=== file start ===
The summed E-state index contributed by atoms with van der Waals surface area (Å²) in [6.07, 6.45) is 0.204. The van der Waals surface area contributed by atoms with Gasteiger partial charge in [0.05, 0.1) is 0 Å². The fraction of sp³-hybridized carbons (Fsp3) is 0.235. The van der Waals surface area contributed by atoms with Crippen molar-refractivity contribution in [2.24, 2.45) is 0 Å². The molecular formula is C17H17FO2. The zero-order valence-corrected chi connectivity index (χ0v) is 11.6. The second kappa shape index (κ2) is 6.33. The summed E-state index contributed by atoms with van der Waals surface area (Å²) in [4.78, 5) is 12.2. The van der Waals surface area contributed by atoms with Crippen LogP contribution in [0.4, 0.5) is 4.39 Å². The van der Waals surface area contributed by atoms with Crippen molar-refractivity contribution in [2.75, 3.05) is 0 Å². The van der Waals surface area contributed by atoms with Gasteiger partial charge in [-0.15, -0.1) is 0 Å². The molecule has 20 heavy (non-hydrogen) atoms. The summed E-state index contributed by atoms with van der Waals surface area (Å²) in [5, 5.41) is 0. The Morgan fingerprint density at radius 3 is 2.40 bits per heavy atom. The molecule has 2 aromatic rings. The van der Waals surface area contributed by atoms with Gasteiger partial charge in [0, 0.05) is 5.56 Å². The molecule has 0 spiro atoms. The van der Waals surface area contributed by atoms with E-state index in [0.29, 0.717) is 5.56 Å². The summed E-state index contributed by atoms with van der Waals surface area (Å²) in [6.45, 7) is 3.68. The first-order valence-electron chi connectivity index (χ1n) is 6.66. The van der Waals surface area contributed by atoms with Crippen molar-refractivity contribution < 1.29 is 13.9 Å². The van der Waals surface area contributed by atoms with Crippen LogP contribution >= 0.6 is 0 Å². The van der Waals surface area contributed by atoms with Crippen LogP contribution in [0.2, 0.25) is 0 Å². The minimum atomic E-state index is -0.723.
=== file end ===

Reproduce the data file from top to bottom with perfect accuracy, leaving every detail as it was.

The summed E-state index contributed by atoms with van der Waals surface area (Å²) in [6.07, 6.45) is 0.204. The van der Waals surface area contributed by atoms with Gasteiger partial charge in [0.05, 0.1) is 0 Å². The fraction of sp³-hybridized carbons (Fsp3) is 0.235. The van der Waals surface area contributed by atoms with Crippen molar-refractivity contribution in [2.24, 2.45) is 0 Å². The molecular formula is C17H17FO2. The zero-order valence-corrected chi connectivity index (χ0v) is 11.6. The second kappa shape index (κ2) is 6.33. The summed E-state index contributed by atoms with van der Waals surface area (Å²) in [4.78, 5) is 12.2. The van der Waals surface area contributed by atoms with Crippen LogP contribution in [0.4, 0.5) is 4.39 Å². The van der Waals surface area contributed by atoms with Crippen molar-refractivity contribution in [2.75, 3.05) is 0 Å². The van der Waals surface area contributed by atoms with Gasteiger partial charge in [-0.15, -0.1) is 0 Å². The molecule has 20 heavy (non-hydrogen) atoms. The summed E-state index contributed by atoms with van der Waals surface area (Å²) in [5, 5.41) is 0. The Morgan fingerprint density at radius 3 is 2.40 bits per heavy atom. The molecule has 2 aromatic rings. The van der Waals surface area contributed by atoms with Gasteiger partial charge in [0, 0.05) is 5.56 Å². The molecule has 0 spiro atoms. The van der Waals surface area contributed by atoms with E-state index in [0.29, 0.717) is 5.56 Å². The summed E-state index contributed by atoms with van der Waals surface area (Å²) in [6.45, 7) is 3.68. The first-order valence-electron chi connectivity index (χ1n) is 6.66. The van der Waals surface area contributed by atoms with Crippen molar-refractivity contribution < 1.29 is 13.9 Å². The van der Waals surface area contributed by atoms with Crippen LogP contribution >= 0.6 is 0 Å². The van der Waals surface area contributed by atoms with Crippen LogP contribution in [0.2, 0.25) is 0 Å². The minimum atomic E-state index is -0.723.